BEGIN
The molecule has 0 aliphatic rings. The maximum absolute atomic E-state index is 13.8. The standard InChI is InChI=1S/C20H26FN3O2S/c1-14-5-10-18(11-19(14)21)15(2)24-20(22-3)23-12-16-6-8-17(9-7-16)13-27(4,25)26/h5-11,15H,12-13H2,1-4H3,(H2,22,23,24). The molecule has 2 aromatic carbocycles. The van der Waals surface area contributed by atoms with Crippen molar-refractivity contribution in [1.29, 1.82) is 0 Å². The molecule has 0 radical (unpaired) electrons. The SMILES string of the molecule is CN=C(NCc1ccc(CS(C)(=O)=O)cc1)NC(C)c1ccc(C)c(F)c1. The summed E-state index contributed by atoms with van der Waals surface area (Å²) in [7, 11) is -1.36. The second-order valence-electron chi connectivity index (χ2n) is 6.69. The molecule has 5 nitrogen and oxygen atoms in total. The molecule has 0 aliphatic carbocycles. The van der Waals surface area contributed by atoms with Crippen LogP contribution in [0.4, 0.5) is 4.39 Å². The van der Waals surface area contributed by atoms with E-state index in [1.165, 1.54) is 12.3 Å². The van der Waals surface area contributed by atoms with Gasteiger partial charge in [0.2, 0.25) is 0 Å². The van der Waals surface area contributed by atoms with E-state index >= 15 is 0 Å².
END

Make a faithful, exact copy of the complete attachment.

The molecule has 0 aliphatic rings. The maximum absolute atomic E-state index is 13.8. The standard InChI is InChI=1S/C20H26FN3O2S/c1-14-5-10-18(11-19(14)21)15(2)24-20(22-3)23-12-16-6-8-17(9-7-16)13-27(4,25)26/h5-11,15H,12-13H2,1-4H3,(H2,22,23,24). The molecule has 2 aromatic carbocycles. The van der Waals surface area contributed by atoms with Crippen molar-refractivity contribution in [1.29, 1.82) is 0 Å². The molecule has 0 radical (unpaired) electrons. The SMILES string of the molecule is CN=C(NCc1ccc(CS(C)(=O)=O)cc1)NC(C)c1ccc(C)c(F)c1. The summed E-state index contributed by atoms with van der Waals surface area (Å²) in [7, 11) is -1.36. The second-order valence-electron chi connectivity index (χ2n) is 6.69. The molecule has 5 nitrogen and oxygen atoms in total. The molecule has 0 aliphatic carbocycles. The van der Waals surface area contributed by atoms with Crippen LogP contribution in [0.4, 0.5) is 4.39 Å². The van der Waals surface area contributed by atoms with E-state index in [1.165, 1.54) is 12.3 Å². The van der Waals surface area contributed by atoms with Gasteiger partial charge in [0.2, 0.25) is 0 Å². The van der Waals surface area contributed by atoms with E-state index >= 15 is 0 Å².